March 29, 2015
Recent research published in the Journal of Hospital Medicine in March, 2015 found that ‘face-to-face’ handoffs between internal medicine providers at a tertiary care academic medical center had no impact on the rate of medical codes, deaths or hospital readmissions. However, other researchers point out the study was i) not adequately powered to detect a difference if one existed; and ii) retrospective and thus cannot establish a true cause and effect relationship. So are ‘face-to-face’ handoffs safer than those not done in-person?
The common characteristics of handoffs across several industries with high consequences for failure were well described by Patterson et al in their seminal work which examined the common characteristics of handoffs in a NASA space center, nuclear power generation plants, a railroad dispatch center, and an ambulance dispatch center. The focus of the Patterson et al paper was learnings that medicine could take from how handoffs are conducted in these other settings where the consequences of failures to communicate can be catastrophic. One of the commonalities found across all the settings was the employment of a verbal ‘face-to-face’ in-person update at the time of the handover. In the scholarly publication, Patterson et al discusses some of the potential benefits of ‘face-to-face’ handoffs which included interactive questioning and non-verbal communication and cues.
Face to face handoffs have long been the gold standard for handoffs between providers in medical settings. Moreover, well designed, prospective, multi-center trials of handoff interventions, such as the IPASS study, have demonstrated that standardized handoffs between medical providers that are structured and include a verbal handoff can reduce medical errors and adverse events significantly.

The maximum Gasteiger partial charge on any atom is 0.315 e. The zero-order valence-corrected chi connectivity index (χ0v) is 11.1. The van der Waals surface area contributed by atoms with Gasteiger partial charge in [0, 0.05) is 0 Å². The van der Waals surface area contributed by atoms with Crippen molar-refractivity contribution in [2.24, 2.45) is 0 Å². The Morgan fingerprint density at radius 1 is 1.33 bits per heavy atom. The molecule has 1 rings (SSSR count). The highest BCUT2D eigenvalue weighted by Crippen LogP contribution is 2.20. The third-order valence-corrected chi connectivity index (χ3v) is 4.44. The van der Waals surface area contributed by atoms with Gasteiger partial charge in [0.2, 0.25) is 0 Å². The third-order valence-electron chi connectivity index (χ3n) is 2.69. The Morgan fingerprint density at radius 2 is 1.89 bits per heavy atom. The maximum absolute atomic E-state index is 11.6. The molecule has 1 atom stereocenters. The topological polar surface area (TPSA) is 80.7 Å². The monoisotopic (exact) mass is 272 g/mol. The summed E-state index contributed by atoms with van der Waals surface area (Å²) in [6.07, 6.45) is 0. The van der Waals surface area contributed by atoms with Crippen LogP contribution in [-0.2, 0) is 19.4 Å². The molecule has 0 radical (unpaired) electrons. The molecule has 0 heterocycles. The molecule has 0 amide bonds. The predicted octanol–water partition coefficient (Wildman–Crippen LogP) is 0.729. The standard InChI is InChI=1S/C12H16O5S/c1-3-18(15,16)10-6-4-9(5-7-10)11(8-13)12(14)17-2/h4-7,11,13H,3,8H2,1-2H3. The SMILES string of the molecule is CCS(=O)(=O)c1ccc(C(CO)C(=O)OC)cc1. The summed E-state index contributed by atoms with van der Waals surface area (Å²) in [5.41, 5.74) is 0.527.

For these reasons, the reported findings of Schouten et al in their March 2015 retrospective analysis have provided more data for discussion and discourse on this important patient safety topic. The reported findings were that ‘face-to-face’ inpatient internal medicine handoffs at the Mayo Clinic, a major tertiary academic medical center in the US, had no impact on the rate of rapid response team calls, medical codes, patient transfers to higher acuity settings, in hospital mortality, 30-day readmission rates, nor adverse events. While the investigators hypothesized that the transfers of care where ‘face-to-face’ handoffs were done would be correlated with fewer adverse events and better outcomes, the data instead confirmed the null hypothesis.
The Schouten et al piece entailed a retrospective analysis of 805 total patients and found that adverse events in the ‘face-to-face’ handoff group were 2.6 percent compared to 3.2 percent in the group without ‘face-to-face’ handoffs, but the difference was not significant. With a baseline adverse event rate of 3 percent, Jones et al, in an editorial piece which also appeared in the same edition of the Journal of Hospital Medicine, point out that conclusions that can be drawn from the Schouten et al analysis are limited. The reason? Jones et al report that the Schouten et al analysis was underpowered and would not be able to detect a difference if one existed in the first place. Based on Jones et al’s power calculations, they estimate that some 10,000 patients, 5,000 each in the ‘face-to-face’ and the ‘non-face-to-face’ arms of the study, would be required in order to detect a 30 percent difference in the adverse event rate.
Both pieces are recommended reads and undoubtedly needed contributions to the literature and the discussion on patient handoffs. What both Schouten et al and Jones et al agree on is that more research is needed in order to draw further conclusions, so it’s likely we will see the academy continue to probe and generate more data and insights in this important area of patient safety.